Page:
January 30, 2018: renewed my 12-month contract with BT for broadband service.
January 14, 2019: notified by BT that my contract was coming to an end. If I renewed, the new monthly payment would be £2 less than the old.
At the price quoted, the proposition was absurdly uncompetitive compared to that offered by BT-owned Plusnet, where (a) the monthly line rental was cheaper; (b) the calls package included evening (7am to 7pm) calls as well as weekend; (c) unlimited fibre broadband at the same speed as BT's *Edited by Mod* . I would also receive a free router to replace the fast-failing BT router circa 2015. No activation charge would be made.
*Edited by Mod*
that my contract was coming to an end, and that if I renewed, it would cost £2 less per month.
I advised BT I would not be staying on as a BT broadband customer
As at January 31st, therefore, BT-owned Plusnet began providing all (and more) the same services as did BT in the contract period up to January 30th.
I now have a final bill from BT which, regardless of the fact that BT itself notified me that my contract was coming to an end, and also regardless of the fact that the Plusnet contract did not commence until after that contract's ending, it requires a further month's payment from myself.
As I don't believe a supplier which itself has given notice of upcoming contract termination is fairly entitled to then levy a 'penalty' for not renewing that contract, I'm just checking here with the community to see if this is indeed what BT is doing under its so-called '30-days customer termination notice' policy or if, in this case, some kind of error has occurred in the billing calculation.
I actually suspect that no error has occurred and that though BT itself provided me with end-of-contract notice it contends that it is entitled to levy a further month's charge anyway.
Clarification appreciated from any forum member here; needless to add, if no billing error has occurred here then I'll pass this over to my local MP to take up with the regulator in regard to unfair terms & contract provision: a contract which runs 12-months is just that, 12 months; BT's attempt to gouge a 13th month strikes me as wholly unacceptable.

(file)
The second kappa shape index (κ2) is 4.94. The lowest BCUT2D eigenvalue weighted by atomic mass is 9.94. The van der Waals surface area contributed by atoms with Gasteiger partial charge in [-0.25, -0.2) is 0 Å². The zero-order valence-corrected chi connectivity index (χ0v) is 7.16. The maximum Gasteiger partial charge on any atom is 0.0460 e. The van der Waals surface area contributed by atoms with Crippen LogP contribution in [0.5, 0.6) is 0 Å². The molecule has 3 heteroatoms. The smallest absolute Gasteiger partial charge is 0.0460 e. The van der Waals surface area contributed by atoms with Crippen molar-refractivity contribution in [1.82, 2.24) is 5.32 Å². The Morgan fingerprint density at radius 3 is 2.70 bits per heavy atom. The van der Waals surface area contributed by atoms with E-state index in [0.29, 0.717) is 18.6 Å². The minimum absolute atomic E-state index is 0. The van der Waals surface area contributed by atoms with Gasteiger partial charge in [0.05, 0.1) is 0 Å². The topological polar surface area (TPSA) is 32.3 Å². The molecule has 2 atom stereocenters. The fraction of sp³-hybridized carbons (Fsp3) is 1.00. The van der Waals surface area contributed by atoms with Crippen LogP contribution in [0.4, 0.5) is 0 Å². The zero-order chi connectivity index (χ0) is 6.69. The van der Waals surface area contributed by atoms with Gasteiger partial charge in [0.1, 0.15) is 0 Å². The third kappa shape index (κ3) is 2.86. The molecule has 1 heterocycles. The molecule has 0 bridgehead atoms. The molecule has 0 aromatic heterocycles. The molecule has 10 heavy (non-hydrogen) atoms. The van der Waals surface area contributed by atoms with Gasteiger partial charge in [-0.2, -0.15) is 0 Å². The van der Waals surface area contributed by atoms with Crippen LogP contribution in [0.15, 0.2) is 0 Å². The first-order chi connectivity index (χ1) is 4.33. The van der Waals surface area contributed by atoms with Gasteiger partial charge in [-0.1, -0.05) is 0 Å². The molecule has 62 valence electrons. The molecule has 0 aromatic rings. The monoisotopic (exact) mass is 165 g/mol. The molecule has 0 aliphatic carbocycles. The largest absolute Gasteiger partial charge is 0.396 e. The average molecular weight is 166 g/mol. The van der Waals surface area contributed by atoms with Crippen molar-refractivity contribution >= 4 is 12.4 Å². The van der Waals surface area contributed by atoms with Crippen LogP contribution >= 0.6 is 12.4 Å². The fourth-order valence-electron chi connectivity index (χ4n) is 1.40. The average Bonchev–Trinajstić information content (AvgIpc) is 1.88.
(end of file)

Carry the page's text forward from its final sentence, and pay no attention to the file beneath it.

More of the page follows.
It's not that obvious what the issue is, if it's that you are 'paying' for BT services after Plusnet have taken over your service, then it's quite normal ( given that a billing run was instigated before you moved ) for a bill to be issued , any days charged for by BT after Plusnet took over are eventually refunded ( so if you pay by DD best not to cancel the DD yet)...providing the usual migration process is used, then the actual day Plusnet took over is the end date of the revised BT bill , and the day after is when the Plusnet bill starts.
As far as how good or bad the retention offer was, calling and speaking to the retention team with the price a competitor that you are considering is offering , could get you a better offer to keep your custom , but that isn't unique to BT, it's the way most operate , and the initial offer on the 'your minimum term is ending' letter is not likely to be the best and final offer from any CP.
AFAIK, it's now an Ofcom requirement to that CP's advise thier customers as a minimum term comes to an end, it's not a automatic renewal , if you did nothing you would simply move to whatever was agreed when the contract was struck ( but chances are that it would be more ££ than neccesary if you were to consider a new minimum term) a new router could be negotiated , but wouldn't neccesarily be offered as part of the initial deal, as presumably there isn't anything wrong with the current one.
the main think to make sure you cab is not full when switching otherwise you will lose you fibre conenction and join the waiting list - connection does not transfer with you
If you joined Plusnet on the 31st January 2019, The final BT bill will have charges up to January 31st 2019, you won't be charged for any Februray usage, a previous bill might of included Februray as you're billed in advance but the final bill will recalculate it.
I'm still confused by what the OP is posting about though.
A family matter over the weekend meant an unexpected absence, so apologies to all here for the inadvertently belated nature of this post. Thanks are due, too, to those who took the time and trouble to respond to my OP: the kindness is appreciated.
As it seems I really didn't make things as clear as they should've been in that original post, here's an as-brief-as-possible run-down of the background to my present perplexity: